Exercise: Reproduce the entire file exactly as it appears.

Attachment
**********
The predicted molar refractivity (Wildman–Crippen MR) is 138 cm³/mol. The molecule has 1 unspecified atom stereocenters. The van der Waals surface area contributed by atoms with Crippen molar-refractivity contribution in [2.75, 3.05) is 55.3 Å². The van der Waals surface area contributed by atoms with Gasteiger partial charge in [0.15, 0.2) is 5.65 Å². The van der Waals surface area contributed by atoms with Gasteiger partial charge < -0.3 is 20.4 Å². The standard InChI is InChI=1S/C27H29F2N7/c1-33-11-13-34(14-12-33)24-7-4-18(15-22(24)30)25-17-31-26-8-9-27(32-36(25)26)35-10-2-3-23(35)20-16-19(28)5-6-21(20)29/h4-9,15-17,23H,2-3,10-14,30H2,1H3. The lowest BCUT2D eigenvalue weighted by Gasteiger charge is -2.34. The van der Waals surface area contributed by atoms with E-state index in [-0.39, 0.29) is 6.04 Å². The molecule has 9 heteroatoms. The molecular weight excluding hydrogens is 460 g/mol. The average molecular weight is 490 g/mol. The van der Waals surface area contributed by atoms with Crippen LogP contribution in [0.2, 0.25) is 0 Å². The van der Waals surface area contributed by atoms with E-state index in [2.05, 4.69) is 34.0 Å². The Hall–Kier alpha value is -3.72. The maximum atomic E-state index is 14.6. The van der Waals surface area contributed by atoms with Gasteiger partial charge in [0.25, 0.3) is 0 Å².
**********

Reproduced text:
The predicted molar refractivity (Wildman–Crippen MR) is 138 cm³/mol. The molecule has 1 unspecified atom stereocenters. The van der Waals surface area contributed by atoms with Crippen molar-refractivity contribution in [2.75, 3.05) is 55.3 Å². The van der Waals surface area contributed by atoms with Gasteiger partial charge in [0.15, 0.2) is 5.65 Å². The van der Waals surface area contributed by atoms with Gasteiger partial charge < -0.3 is 20.4 Å². The standard InChI is InChI=1S/C27H29F2N7/c1-33-11-13-34(14-12-33)24-7-4-18(15-22(24)30)25-17-31-26-8-9-27(32-36(25)26)35-10-2-3-23(35)20-16-19(28)5-6-21(20)29/h4-9,15-17,23H,2-3,10-14,30H2,1H3. The lowest BCUT2D eigenvalue weighted by Gasteiger charge is -2.34. The van der Waals surface area contributed by atoms with E-state index in [-0.39, 0.29) is 6.04 Å². The molecule has 9 heteroatoms. The molecular weight excluding hydrogens is 460 g/mol. The average molecular weight is 490 g/mol. The van der Waals surface area contributed by atoms with Crippen LogP contribution in [0.2, 0.25) is 0 Å². The van der Waals surface area contributed by atoms with E-state index in [2.05, 4.69) is 34.0 Å². The Hall–Kier alpha value is -3.72. The maximum atomic E-state index is 14.6. The van der Waals surface area contributed by atoms with Gasteiger partial charge in [0.25, 0.3) is 0 Å².